And collapse.

Or at least feel like I will.

Right around now is when the first wave of crushing fatigue sets in. The pressure valve has been released. They are in bed. Now I can… do… nothing. After doing and doing and doing, not doing is rather a nice change.

However… if it’s a Monday night, then it would include all the above except for maybe the stories and bedtime, because I’ll go attend my grief group. Out the door at 5:45pm, and the babysitter reads the stories and does bedtime. If it’s a Tuesday, I’ll take Seanie to see his child grief specialist at 3pm, and mom Spence will look after Sophie in the afternoon at her house. If it’s a Thursday, the kids might spend the night at mom and dad Spence’s house, and I can go do something other than be a parent.

Otherwise, this is the routine until bedtime for them. After 6ish, it’s my time.

What do I do?

If it’s tonight, I’m writing this. Other nights I journal or surf the web or do laundry. I always make the kids’ lunches, because there’s never enough time in the morning. I’ll watch a movie. I’ll look at pictures of what life was. I’ll weep.

And I’ll of course have to take Seanie to the bathroom a few times a night.

Unless it’s tonight, when he had a night terror and was screaming for his mother, twisting and flailing in my arms until he suddenly relaxed every muscle in his body, including his bladder, which he emptied onto my newly washed sweater.

He’s sleeping in my bed now. I found a dry pair of pants for him and a clean t-shirt and sweater for me.

This situation has been hard on all of us. He’s lost his mother. Sophie’s lost her mommy and the person who would have guided her into the nuances of womanhood. I’ve lost my co-parent and so much more.

To bed at 10pm or so, exhausted, fatigued. Sleep won’t help much.

And tomorrow we do it again.

When do I grieve? In waves.

It pops up unannounced. It invades the spaces in between. It catches me at times off guard, like when I hear a song that reminds me of her, when I catch a glimpse of a picture, when someone laughs and it sounds like her…

And every time I look at our babies.

It’s never far off, this grief. It’s never far enough away. And when it hits, sai de baixo (translation from Portuguese: get out of the way). A constant companion on this new and unwelcome road. A companion that I do not want yet cannot do without.

Because she mattered.

Because she was worth it.

Because even with the same outcome, I’d do it, with her, again.

So it sucks, yeah, but what’s the alternative? A life without her? A life that would not have Seanie and Sophie in it?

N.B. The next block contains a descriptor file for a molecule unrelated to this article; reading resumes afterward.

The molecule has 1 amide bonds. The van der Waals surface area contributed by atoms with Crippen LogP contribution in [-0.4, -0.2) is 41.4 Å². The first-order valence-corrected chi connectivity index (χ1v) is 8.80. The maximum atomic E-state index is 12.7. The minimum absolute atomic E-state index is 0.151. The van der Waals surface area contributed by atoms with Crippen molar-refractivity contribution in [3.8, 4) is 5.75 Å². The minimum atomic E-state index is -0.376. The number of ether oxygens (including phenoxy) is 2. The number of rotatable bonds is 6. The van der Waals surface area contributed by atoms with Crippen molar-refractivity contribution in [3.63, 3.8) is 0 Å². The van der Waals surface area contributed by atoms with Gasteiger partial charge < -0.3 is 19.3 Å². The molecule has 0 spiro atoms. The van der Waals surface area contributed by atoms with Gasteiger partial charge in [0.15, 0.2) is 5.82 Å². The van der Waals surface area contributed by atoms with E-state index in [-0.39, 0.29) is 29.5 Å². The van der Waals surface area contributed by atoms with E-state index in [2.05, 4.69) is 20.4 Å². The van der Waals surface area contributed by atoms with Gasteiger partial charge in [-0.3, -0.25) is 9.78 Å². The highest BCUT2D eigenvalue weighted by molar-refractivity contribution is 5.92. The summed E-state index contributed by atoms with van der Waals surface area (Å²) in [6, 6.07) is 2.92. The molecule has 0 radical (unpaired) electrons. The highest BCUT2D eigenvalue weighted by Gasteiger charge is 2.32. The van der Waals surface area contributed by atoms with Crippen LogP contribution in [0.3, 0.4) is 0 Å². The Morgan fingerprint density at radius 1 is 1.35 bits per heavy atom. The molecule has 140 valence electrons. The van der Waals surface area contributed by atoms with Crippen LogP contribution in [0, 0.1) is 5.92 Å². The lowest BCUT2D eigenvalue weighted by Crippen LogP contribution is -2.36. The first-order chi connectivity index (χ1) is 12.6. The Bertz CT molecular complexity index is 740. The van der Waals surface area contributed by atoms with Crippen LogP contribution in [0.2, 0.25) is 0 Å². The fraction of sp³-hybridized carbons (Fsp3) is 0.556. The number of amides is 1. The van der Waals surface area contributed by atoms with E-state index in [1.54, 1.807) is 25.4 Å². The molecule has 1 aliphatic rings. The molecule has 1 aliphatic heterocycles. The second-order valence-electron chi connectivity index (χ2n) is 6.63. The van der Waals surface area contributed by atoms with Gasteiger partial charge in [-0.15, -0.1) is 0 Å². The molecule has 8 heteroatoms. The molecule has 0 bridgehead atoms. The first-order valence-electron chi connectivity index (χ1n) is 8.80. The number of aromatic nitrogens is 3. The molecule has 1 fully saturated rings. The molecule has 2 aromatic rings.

Do I regret the pain? Not really, not in the end. The pain is there because she was in my life. Every moment was worth it. I hate it that she’s gone, but what possible alternative would I choose? A painless life? A risk less life?

No thanks.

And so tomorrow we do it again, yeah. And I’ll not feel rested, again. And I’ll battle to get the minutia of everyday life organized and set in motion, again. And I’ll get frustrated and angry at my children, again. I’ll feel like a jerk, a worthless parent, a creep, a moron, a failure, again.

Until I don’t.

Because THIS is the transition. I was one out of two parents. Now I’m the only one left. For better or worse, that’s just the way it is. It’s up to me to make it for the better. There’s still the worse, now, during this transition, as my psyche and soul wrangle with this utterly unfair and wrong reality of having Janie, the good mother, the loving spouse, my soul mate ripped from me. Ripped from us.

Seanie screamed for his mother tonight. He woke his sister. What must be going through his head? What must be going through hers? What is his soul feeling? What about her?

Grief puts blinders on you. These kids remind me we all lost so very, very much.

It’s 9pm and Seanie sleeps in my bed, Sophie sleeps in hers, and I write this. This is perhaps a bit more confessional than I had first intended. I guess the need to be understood drives me tonight.

A dear friend told me today on Facebook that she’s shared this blog with folks struggling with PTSD. It’s encouraging to know that even in the darkest night of the soul, you can still affect something, someone, somewhere. I wrote in my last post about networks. Tie a knot, people. Make a commitment. Isn’t life too short, already?

Not every night is like this, but many are. This is not the first time I had to wash the same sweater twice in one day. It won’t be the last, either.

Think of Seanie. Think of Sophie. Pray, if you do. Do it anyway if you don’t.

Why shouldn’t this event happen to our family? Grief is narcissistic, after all. Why not us? What makes us so special? Point taken. Yes, death happens to a whole lot of people. All of us, really, when you get down to it. But we don’t think that way. As long as we are alive, we don’t think mortal, deathly thoughts. We carry on, day by day, as if we’re going to live forever.

Allow our story to change your thinking.

Allow our pain to re-route some of your priorities.

Call your estranged family member. Make up with an old girl or boyfriend whom you dumped for selfish reasons.  Apologize to the friend whose trust you broke. Stop talking trash about your boss. He or she has a history, too. We don’t live in a vacuum. Judge not lest ye be judged by the same token.

Forgive. Live without baggage. Travel light.

And be grateful for every day you’ve been given. Live it like it were your last.

I wonder if I’ll remember any of this at 5am… likely not, but there’s always the day after tomorrow.

New graces every day, people.

Originally published August 17, 2011